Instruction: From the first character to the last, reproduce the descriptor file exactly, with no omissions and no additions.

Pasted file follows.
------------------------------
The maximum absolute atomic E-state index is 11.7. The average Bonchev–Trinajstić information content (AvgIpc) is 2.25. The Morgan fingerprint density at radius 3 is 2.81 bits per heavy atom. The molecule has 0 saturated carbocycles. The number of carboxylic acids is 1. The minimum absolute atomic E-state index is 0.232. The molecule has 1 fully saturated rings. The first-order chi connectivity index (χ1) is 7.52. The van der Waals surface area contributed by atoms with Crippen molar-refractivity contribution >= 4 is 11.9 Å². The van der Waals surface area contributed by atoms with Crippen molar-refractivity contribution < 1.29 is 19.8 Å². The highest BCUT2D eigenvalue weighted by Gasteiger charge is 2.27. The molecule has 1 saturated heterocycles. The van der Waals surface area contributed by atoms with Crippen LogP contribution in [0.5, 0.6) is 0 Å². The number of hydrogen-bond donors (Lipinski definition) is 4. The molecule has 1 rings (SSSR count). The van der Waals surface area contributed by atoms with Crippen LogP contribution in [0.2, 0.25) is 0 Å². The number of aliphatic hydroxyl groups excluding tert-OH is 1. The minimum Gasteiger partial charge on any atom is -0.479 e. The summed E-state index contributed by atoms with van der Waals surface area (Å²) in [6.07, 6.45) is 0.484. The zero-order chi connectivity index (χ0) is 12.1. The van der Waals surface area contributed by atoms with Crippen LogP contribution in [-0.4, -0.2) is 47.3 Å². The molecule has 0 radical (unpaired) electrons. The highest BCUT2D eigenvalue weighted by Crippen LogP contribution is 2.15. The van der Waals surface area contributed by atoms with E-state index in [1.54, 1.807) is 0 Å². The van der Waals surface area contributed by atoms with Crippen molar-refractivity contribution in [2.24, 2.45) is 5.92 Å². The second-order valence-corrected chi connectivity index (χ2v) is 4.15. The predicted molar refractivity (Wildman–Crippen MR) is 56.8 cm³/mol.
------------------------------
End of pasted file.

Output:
The maximum absolute atomic E-state index is 11.7. The average Bonchev–Trinajstić information content (AvgIpc) is 2.25. The Morgan fingerprint density at radius 3 is 2.81 bits per heavy atom. The molecule has 0 saturated carbocycles. The number of carboxylic acids is 1. The minimum absolute atomic E-state index is 0.232. The molecule has 1 fully saturated rings. The first-order chi connectivity index (χ1) is 7.52. The van der Waals surface area contributed by atoms with Crippen molar-refractivity contribution >= 4 is 11.9 Å². The van der Waals surface area contributed by atoms with Crippen molar-refractivity contribution < 1.29 is 19.8 Å². The highest BCUT2D eigenvalue weighted by Gasteiger charge is 2.27. The molecule has 1 saturated heterocycles. The van der Waals surface area contributed by atoms with Crippen LogP contribution in [0.5, 0.6) is 0 Å². The number of hydrogen-bond donors (Lipinski definition) is 4. The molecule has 1 rings (SSSR count). The van der Waals surface area contributed by atoms with Crippen LogP contribution in [0.2, 0.25) is 0 Å². The number of aliphatic hydroxyl groups excluding tert-OH is 1. The minimum Gasteiger partial charge on any atom is -0.479 e. The summed E-state index contributed by atoms with van der Waals surface area (Å²) in [6.07, 6.45) is 0.484. The zero-order chi connectivity index (χ0) is 12.1. The van der Waals surface area contributed by atoms with Crippen LogP contribution in [-0.4, -0.2) is 47.3 Å². The molecule has 0 radical (unpaired) electrons. The highest BCUT2D eigenvalue weighted by Crippen LogP contribution is 2.15. The van der Waals surface area contributed by atoms with E-state index in [1.54, 1.807) is 0 Å². The van der Waals surface area contributed by atoms with Crippen molar-refractivity contribution in [2.24, 2.45) is 5.92 Å². The second-order valence-corrected chi connectivity index (χ2v) is 4.15. The predicted molar refractivity (Wildman–Crippen MR) is 56.8 cm³/mol.